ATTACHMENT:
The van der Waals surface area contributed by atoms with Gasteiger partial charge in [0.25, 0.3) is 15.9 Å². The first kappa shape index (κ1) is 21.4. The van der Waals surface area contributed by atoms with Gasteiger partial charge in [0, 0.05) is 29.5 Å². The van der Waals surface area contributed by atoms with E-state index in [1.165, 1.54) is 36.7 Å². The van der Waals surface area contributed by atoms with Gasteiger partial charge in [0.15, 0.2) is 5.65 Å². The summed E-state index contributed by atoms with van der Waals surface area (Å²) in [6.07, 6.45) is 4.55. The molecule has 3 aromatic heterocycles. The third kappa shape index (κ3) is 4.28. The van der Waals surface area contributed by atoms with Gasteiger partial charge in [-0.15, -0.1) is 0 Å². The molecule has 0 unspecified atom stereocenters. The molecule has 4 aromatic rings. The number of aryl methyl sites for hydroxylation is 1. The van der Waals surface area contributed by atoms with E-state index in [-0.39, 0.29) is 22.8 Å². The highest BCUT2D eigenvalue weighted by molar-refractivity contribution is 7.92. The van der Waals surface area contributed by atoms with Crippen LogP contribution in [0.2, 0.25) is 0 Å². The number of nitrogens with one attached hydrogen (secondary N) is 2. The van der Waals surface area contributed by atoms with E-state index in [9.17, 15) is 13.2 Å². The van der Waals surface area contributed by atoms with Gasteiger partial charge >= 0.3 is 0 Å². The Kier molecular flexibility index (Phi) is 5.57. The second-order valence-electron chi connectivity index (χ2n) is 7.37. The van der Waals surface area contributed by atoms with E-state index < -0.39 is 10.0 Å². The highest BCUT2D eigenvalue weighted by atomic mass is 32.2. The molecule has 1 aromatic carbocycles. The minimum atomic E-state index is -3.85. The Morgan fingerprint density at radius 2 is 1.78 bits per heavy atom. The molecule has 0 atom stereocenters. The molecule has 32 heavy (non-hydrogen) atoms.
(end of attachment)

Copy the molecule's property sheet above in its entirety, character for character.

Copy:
The van der Waals surface area contributed by atoms with Gasteiger partial charge in [0.25, 0.3) is 15.9 Å². The first kappa shape index (κ1) is 21.4. The van der Waals surface area contributed by atoms with Gasteiger partial charge in [0, 0.05) is 29.5 Å². The van der Waals surface area contributed by atoms with E-state index in [1.165, 1.54) is 36.7 Å². The van der Waals surface area contributed by atoms with Gasteiger partial charge in [0.15, 0.2) is 5.65 Å². The summed E-state index contributed by atoms with van der Waals surface area (Å²) in [6.07, 6.45) is 4.55. The molecule has 3 aromatic heterocycles. The third kappa shape index (κ3) is 4.28. The van der Waals surface area contributed by atoms with Gasteiger partial charge in [-0.15, -0.1) is 0 Å². The molecule has 0 unspecified atom stereocenters. The molecule has 4 aromatic rings. The number of aryl methyl sites for hydroxylation is 1. The van der Waals surface area contributed by atoms with E-state index in [-0.39, 0.29) is 22.8 Å². The highest BCUT2D eigenvalue weighted by molar-refractivity contribution is 7.92. The van der Waals surface area contributed by atoms with Crippen LogP contribution in [0.2, 0.25) is 0 Å². The number of nitrogens with one attached hydrogen (secondary N) is 2. The van der Waals surface area contributed by atoms with E-state index in [9.17, 15) is 13.2 Å². The van der Waals surface area contributed by atoms with Gasteiger partial charge >= 0.3 is 0 Å². The Kier molecular flexibility index (Phi) is 5.57. The second-order valence-electron chi connectivity index (χ2n) is 7.37. The van der Waals surface area contributed by atoms with E-state index < -0.39 is 10.0 Å². The highest BCUT2D eigenvalue weighted by atomic mass is 32.2. The molecule has 1 aromatic carbocycles. The minimum atomic E-state index is -3.85. The Morgan fingerprint density at radius 2 is 1.78 bits per heavy atom. The molecule has 0 atom stereocenters. The molecule has 32 heavy (non-hydrogen) atoms.